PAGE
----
(Host) For commentator Traci Griffith, Martin Luther King Day is all about remembering to dream.
(Griffith) The celebration of the Martin Luther King Jr. holiday is special to me, not only because I am African-American, but especially because I am an American. I am a first generation American.
My parents came to this country fifty years ago from Barbados. Barbados, a very small Caribbean nation, was at the time a British colony with a population that was 95 percent black. When I hear the nostalgic stories about life in “the old country,” I often wonder why my grandparents would choose to move to a country that didn’t want them and often treated them with disrespect and disdain.
The families immigrated at a time when the effects of Brown vs. Board of Education were just being felt and the Voting Rights Act was still a decade away. Rosa Parks had yet to stage her protest on a bus in Montgomery, Alabama, and Martin Luther King Junior was just another southern preacher. Our country was a very, very different place.
While traveling through Pennsylvania in the late 1950s my grandparents stopped for hamburgers. They were allowed to purchase the hamburgers, but were told they had to eat them outside, since the establishment didn’t allow Negroes in the dining room. Despite fond feelings for his homeland, and in spite of the treatment he received here in the U.S., my grandfather maintained that The United States of America was the greatest country in the world. Like Dr. King, he was a minister, and he had faith in things that remained unseen. Much like Martin Luther King Junior, my grandfather believed in the promise of our nation.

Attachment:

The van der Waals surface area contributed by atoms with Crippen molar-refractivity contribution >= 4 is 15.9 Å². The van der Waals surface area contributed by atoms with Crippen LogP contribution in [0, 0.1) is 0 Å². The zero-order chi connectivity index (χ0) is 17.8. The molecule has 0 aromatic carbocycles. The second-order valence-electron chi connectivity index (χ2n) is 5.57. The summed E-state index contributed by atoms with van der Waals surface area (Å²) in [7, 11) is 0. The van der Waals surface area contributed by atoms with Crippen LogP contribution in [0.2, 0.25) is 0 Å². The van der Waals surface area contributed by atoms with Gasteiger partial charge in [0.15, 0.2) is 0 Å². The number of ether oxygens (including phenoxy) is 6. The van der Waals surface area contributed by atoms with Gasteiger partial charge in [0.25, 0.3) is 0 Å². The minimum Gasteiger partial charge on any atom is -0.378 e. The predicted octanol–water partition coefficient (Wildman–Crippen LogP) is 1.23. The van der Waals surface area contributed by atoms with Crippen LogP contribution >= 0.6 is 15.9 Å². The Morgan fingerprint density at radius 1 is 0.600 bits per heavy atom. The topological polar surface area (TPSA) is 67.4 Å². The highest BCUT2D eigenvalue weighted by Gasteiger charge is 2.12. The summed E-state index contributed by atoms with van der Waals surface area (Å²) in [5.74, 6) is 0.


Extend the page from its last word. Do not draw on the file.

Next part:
He and Dr. King believed that all men are created equal. They believed that all men could and should receive equal opportunities and that when paired with equal access to jobs and education those opportunities could lead to success. That is why my grandfather immigrated with his wife and six children to America.
For the most part, America has become that nation that my grandfather and Dr. King dreamed about. Things are better now than they ever have been. America enjoys more democratic freedoms and a higher standard of living than any other country in the world. But we can’t ignore the discrimination that still exists in our country.
Discrimination based on race, gender, class, sexual orientation, and most recently nationality still exists. The national fight over same-sex marriage is yet to be fought. And Arab Americans continue to face profiling in the wake of September 11th.
Every year King’s words serve to remind us that we still have work to do. Until we can say with all honesty that our nation empowers all people to pursue their dreams without the barrier of discrimination, we have not lived up to our founding principles. Like Dr. King and my grandfather, I still believe and I still dream.
I’m Traci Griffith from Williston.
Traci Griffith is a professor of journalism at Saint Michael’s College.